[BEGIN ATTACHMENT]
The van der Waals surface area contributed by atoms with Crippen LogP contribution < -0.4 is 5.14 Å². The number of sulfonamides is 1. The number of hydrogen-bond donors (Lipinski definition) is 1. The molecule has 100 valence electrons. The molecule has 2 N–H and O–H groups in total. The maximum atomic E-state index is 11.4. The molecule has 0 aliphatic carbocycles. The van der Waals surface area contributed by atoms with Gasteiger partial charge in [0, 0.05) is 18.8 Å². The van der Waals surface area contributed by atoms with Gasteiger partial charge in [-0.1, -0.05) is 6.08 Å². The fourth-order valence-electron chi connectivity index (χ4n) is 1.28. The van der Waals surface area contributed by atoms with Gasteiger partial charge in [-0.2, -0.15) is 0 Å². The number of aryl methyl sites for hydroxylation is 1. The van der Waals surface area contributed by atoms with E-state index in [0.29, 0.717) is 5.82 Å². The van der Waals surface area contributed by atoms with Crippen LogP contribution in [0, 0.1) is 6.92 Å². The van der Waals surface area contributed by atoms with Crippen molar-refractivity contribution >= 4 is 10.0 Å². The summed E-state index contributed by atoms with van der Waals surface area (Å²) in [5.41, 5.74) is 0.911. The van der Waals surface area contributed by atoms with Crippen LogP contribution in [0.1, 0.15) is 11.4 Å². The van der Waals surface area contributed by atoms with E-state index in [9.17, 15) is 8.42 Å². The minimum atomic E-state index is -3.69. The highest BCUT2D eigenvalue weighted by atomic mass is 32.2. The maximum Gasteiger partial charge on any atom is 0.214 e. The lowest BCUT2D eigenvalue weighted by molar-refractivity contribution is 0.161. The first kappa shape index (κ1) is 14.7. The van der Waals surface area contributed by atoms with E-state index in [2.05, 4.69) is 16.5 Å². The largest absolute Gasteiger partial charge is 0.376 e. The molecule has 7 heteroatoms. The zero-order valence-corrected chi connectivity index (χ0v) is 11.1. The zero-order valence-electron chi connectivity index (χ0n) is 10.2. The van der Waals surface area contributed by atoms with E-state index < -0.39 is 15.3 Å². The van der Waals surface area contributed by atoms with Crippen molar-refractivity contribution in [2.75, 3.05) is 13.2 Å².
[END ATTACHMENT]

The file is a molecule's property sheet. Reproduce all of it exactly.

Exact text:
The van der Waals surface area contributed by atoms with Crippen LogP contribution < -0.4 is 5.14 Å². The number of sulfonamides is 1. The number of hydrogen-bond donors (Lipinski definition) is 1. The molecule has 100 valence electrons. The molecule has 2 N–H and O–H groups in total. The maximum atomic E-state index is 11.4. The molecule has 0 aliphatic carbocycles. The van der Waals surface area contributed by atoms with Gasteiger partial charge in [0, 0.05) is 18.8 Å². The van der Waals surface area contributed by atoms with Gasteiger partial charge in [-0.1, -0.05) is 6.08 Å². The fourth-order valence-electron chi connectivity index (χ4n) is 1.28. The van der Waals surface area contributed by atoms with Gasteiger partial charge in [-0.2, -0.15) is 0 Å². The number of aryl methyl sites for hydroxylation is 1. The van der Waals surface area contributed by atoms with E-state index in [0.29, 0.717) is 5.82 Å². The van der Waals surface area contributed by atoms with Crippen LogP contribution in [0, 0.1) is 6.92 Å². The van der Waals surface area contributed by atoms with Crippen molar-refractivity contribution >= 4 is 10.0 Å². The summed E-state index contributed by atoms with van der Waals surface area (Å²) in [5.41, 5.74) is 0.911. The van der Waals surface area contributed by atoms with Crippen LogP contribution in [0.1, 0.15) is 11.4 Å². The van der Waals surface area contributed by atoms with E-state index in [9.17, 15) is 8.42 Å². The minimum atomic E-state index is -3.69. The highest BCUT2D eigenvalue weighted by atomic mass is 32.2. The maximum Gasteiger partial charge on any atom is 0.214 e. The lowest BCUT2D eigenvalue weighted by molar-refractivity contribution is 0.161. The first kappa shape index (κ1) is 14.7. The van der Waals surface area contributed by atoms with E-state index in [2.05, 4.69) is 16.5 Å². The largest absolute Gasteiger partial charge is 0.376 e. The molecule has 7 heteroatoms. The zero-order valence-corrected chi connectivity index (χ0v) is 11.1. The zero-order valence-electron chi connectivity index (χ0n) is 10.2. The van der Waals surface area contributed by atoms with E-state index < -0.39 is 15.3 Å². The van der Waals surface area contributed by atoms with Crippen molar-refractivity contribution in [2.75, 3.05) is 13.2 Å².